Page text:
• Acute intrathecal Baclofen overdose is managed with cessation of Baclofen and cerebrospinal fluid aspiration to reduce Baclofen load.

  • In case of acute toxicity due to the consumption of oral Baclofen, gastric decontamination can be performed to remove the ingested tablets from the stomach before the development of toxicity. Activated charcoal and gastric lavage can be used to remove toxic substances from the gastrointestinal system before absorption.

  • Intravenous fluids can be given to the patient to manage hypotension.

  • In case of respiratory depression, endotracheal intubation can be done.

  • Seizures associated with Baclofen toxicity can be managed by using benzodiazepines.

  • Hemodialysis is recommended in patients with renal diseases and insufficiency. It will help to decrease plasma levels of Baclofen in individuals with altered renal function.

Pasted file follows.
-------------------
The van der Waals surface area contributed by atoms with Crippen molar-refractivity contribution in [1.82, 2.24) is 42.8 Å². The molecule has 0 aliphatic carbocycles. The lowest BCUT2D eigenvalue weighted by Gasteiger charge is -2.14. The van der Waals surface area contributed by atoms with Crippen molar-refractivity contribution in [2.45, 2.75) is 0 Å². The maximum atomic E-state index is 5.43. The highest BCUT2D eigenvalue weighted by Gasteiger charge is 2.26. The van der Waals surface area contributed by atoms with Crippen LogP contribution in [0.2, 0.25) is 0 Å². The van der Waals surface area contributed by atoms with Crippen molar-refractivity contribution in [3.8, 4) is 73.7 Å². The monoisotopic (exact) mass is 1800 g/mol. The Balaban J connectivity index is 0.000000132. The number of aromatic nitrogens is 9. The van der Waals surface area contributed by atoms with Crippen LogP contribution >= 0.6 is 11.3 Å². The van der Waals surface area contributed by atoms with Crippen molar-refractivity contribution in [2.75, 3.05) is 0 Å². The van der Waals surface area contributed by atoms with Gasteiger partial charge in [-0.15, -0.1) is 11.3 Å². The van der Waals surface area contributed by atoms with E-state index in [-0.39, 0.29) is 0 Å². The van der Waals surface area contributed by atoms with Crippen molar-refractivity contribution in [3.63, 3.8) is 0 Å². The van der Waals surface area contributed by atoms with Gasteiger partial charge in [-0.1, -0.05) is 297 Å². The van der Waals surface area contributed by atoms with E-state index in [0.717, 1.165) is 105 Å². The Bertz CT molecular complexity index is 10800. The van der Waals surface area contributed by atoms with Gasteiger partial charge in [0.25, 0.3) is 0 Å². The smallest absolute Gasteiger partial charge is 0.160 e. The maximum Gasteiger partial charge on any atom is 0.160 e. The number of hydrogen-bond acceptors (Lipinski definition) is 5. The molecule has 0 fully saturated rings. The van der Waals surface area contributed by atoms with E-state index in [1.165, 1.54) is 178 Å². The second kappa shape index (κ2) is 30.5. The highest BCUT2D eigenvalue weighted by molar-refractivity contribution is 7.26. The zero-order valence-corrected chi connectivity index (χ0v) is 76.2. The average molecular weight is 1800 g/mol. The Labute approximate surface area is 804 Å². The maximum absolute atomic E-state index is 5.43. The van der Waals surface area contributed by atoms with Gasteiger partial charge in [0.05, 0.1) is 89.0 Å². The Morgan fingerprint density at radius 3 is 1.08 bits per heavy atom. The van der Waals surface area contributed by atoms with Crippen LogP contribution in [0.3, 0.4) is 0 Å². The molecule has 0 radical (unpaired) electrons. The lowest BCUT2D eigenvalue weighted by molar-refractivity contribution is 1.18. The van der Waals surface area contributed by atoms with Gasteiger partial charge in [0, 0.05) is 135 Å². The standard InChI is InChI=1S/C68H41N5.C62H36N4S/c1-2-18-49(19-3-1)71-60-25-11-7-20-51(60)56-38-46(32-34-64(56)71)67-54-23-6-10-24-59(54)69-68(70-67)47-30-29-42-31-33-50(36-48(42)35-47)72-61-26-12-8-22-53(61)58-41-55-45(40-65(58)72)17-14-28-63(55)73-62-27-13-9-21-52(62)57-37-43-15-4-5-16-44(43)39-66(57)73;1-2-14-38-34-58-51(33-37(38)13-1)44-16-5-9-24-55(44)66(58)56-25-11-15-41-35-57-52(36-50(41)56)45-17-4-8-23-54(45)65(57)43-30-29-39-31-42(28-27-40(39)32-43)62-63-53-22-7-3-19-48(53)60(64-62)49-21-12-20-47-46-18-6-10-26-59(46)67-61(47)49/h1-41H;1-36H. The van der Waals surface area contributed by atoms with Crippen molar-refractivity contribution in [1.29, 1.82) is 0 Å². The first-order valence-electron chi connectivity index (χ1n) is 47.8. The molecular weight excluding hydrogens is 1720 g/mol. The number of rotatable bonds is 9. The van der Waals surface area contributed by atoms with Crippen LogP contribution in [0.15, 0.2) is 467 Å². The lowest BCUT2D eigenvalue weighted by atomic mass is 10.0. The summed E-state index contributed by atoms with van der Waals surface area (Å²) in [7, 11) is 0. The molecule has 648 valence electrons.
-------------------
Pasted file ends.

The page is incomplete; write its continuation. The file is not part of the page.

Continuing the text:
Baclofen is commonly used for the treatment of muscle spasticity. In proper doses, Baclofen is relatively safe, with fewer side effects in certain individuals. Baclofen toxicity will occur due to abnormal levels of the drug in the body and the resultant adverse health effects. Proper dosage must be followed as per the instructions of a doctor to avoid toxicity and dangerous health effects. Care must be taken during intrathecal administration of Baclofen (ITB) to avoid human errors and toxicity.

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Dr. Kaushal Bhavsar
Dr. Kaushal Bhavsar

Pulmonology (Asthma Doctors)